“Q1 we were quite open to say that in terms of motor claims, we’d seen a reduction of about 70%. We haven’t furloughed anyone at Direct Line. What that has enabled us to do is take a really hard look at some of the fraudulent claims we might not have got to in the past,” she says.

Burrows adds that counter fraud has been an important area of investment for DLG over the past couple of years “in terms of data capability, data analytics, being able to spot trends, etc but to do that quickly so that for the majority of our customers that are not impacted; they get a very quick, seamless experience, so that we can really focus our time to sort out where we’ve got claims that perhaps are either inflated or are not claims at all”.

She continues: “Counter fraud and the work that we do on that is absolutely a key trend and how that will change as people get more digital savvy.”

Furthermore, DLG has had some good results – Burrows tells Insurance Times that “in a six-month period, I think it was just in the new year, we closed down about 500 fraudulent claims sites”. This kind of work helps keep customers’ premiums, as well as DLG’s overall costs, down.

From an operational perspective, Covid-19 has also led to increased home working for Burrows’s 4,000 strong claims team. A long-term pilot prior to coronavirus saw 10% of her staff already work from home, however since the start of the pandemic, this has jumped up to 98% - DLG are not having employees return to their offices until September.

She says that this mentality aligns with DLG’s focus on its people and internal communications during this unusual time – the business has ramped up its overall communications and senior leader availability, as well as endeavoured to conduct a weekly staff survey for a “big feedback loop because I just think that permeates itself into customer service as well”.

Caring for staff during this unprecedented time also extends to DLG’s supply chain, where the insurer has been “very cognisant of trying to do the right thing”.

Burrows explains: “Like many insurers, we really rely on our supply chain to fulfil a lot of claims, particularly in the home but also in the garage network, so we’ve been very cognisant of the fact that, particularly as a large insurer, it makes a real difference to supply chain if you pay them on time.

“In fact, what we’ve been trying to do is pay them even quicker than their contractual terms, so we’ve been trying to pay them within a week, so around five working days, just so we can do our bit for society and the community to keep that going because that makes a really big difference to some of our suppliers.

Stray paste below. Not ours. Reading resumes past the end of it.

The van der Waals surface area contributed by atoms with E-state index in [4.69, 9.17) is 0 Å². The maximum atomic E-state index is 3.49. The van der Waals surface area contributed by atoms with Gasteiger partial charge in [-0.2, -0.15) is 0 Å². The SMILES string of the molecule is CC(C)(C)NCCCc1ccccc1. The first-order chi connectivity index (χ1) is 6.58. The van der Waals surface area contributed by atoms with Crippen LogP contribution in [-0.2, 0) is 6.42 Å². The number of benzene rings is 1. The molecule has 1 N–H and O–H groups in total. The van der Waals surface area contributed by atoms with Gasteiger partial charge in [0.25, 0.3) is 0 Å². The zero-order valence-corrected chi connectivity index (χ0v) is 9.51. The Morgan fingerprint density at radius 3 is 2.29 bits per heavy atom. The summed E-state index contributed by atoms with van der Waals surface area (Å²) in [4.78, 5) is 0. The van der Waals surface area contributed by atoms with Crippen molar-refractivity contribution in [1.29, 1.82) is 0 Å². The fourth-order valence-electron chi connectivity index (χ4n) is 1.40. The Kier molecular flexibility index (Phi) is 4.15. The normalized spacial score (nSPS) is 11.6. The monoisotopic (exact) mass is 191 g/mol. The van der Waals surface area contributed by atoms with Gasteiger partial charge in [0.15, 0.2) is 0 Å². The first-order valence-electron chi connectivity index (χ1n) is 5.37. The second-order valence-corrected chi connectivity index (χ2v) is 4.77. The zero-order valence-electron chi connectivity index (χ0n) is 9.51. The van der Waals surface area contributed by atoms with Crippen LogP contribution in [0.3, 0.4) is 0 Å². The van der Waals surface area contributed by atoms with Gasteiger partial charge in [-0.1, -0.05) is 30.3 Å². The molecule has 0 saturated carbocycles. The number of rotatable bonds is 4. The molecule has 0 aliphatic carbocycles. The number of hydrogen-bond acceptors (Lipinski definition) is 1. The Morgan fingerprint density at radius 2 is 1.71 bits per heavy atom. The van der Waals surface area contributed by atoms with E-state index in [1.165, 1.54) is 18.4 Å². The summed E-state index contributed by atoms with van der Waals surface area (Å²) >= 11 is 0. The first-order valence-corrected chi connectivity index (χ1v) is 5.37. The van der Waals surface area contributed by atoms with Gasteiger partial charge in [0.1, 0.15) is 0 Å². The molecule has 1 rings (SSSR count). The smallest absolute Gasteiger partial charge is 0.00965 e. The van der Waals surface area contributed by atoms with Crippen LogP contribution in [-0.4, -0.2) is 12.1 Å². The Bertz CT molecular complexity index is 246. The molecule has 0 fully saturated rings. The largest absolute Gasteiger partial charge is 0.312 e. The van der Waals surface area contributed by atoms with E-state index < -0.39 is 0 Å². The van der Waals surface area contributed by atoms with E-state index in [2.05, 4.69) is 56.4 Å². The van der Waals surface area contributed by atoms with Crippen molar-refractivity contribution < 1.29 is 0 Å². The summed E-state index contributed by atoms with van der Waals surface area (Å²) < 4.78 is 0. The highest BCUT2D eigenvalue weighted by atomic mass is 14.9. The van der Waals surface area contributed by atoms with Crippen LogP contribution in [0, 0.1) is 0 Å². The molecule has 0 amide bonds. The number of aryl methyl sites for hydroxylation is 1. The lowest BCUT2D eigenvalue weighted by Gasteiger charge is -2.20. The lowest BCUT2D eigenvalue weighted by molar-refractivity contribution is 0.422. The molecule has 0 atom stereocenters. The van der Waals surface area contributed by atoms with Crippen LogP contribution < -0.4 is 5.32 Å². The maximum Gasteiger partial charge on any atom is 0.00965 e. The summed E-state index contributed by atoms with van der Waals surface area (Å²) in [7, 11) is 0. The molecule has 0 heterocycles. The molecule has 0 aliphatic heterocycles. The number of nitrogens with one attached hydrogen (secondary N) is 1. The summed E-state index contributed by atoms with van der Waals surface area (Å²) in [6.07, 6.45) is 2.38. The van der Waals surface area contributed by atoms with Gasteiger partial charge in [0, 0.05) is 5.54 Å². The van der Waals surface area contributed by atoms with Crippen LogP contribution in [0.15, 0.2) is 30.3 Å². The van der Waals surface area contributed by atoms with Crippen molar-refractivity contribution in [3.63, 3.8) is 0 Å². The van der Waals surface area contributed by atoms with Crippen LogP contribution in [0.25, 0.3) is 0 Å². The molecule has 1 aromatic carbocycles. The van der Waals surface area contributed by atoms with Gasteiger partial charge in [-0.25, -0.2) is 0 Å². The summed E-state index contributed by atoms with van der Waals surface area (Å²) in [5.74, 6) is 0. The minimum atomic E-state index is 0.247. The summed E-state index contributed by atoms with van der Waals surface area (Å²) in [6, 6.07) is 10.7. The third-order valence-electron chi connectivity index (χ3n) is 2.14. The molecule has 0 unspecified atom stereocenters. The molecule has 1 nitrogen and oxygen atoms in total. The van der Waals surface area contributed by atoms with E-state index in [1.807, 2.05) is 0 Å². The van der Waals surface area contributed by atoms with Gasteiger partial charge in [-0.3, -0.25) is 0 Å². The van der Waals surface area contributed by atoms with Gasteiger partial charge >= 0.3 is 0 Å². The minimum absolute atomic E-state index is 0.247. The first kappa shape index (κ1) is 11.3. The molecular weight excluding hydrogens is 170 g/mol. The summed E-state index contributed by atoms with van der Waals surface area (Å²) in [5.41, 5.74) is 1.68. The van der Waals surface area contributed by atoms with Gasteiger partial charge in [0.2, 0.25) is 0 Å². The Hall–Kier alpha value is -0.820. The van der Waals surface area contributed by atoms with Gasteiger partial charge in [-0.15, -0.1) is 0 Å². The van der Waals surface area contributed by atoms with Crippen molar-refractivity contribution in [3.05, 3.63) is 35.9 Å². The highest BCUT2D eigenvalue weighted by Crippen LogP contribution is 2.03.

”We’ve been very cognisant of trying to do the right thing.”

Broader investments

But outside of Covid-19, what are some of the other big-ticket trends for Burrows?

“Things like car technology, advance driver assistance techniques, so the things like the sensors in either your bumpers or windscreen, etc – all of that technology has been driving a lot of trends in claims severity,” she says.

Although automation and new car technology has improved car safety, Burrows adds that it also makes vehicles “more complicated to repair”.

She continues: “One of the things that we have invested in as a business is that capability to repair cars with these driving assistance techniques on it and also we work very closely right across the industry in terms of the best and safest methods to repair cars as well.

“So, unsurprisingly, car technology and how it’s impacting our business right now, but also how we think it might impact our business in the future, is definitely one of the critical trends that we are looking at.”

A secondary theme for Burrows is the “resurgence of fintech” in terms of “digitising the claims process, really improving the customer journey, really improving some of the data and analytics you can get off your processes [and] how that then [impacts] pricing”.

Burrows says DLG has been approached by numerous innovators, looking to work with the insurer.

“There’s almost so many ideas. When they come into our claims team and we get approached, it’s not ideas that we’re lacking in, it’s how we prioritise them in a way that then delivers value,” she continues.

“We’re almost spoilt for choice, which is a fantastic place to be. It’s quite an exciting place actually.

“People are starting to very much see that claims is an area of massive value, whether that’s the customer value and really improving those moments of truth. Not just financial value, this is about how do you really make sure that you can offer a fantastic service and be a real champion when it comes to the customer as well.”


  • Appointed the managing director for claims at Direct Line Group in 2018.
  • Initially joined Direct Line Group in 2016 as group financial controller, using her accountancy background.
  • Spent 13 years at insurer Aviva in numerous roles from 2003.
  • Joined KPMG UK in 1995 as senior manager, insurance.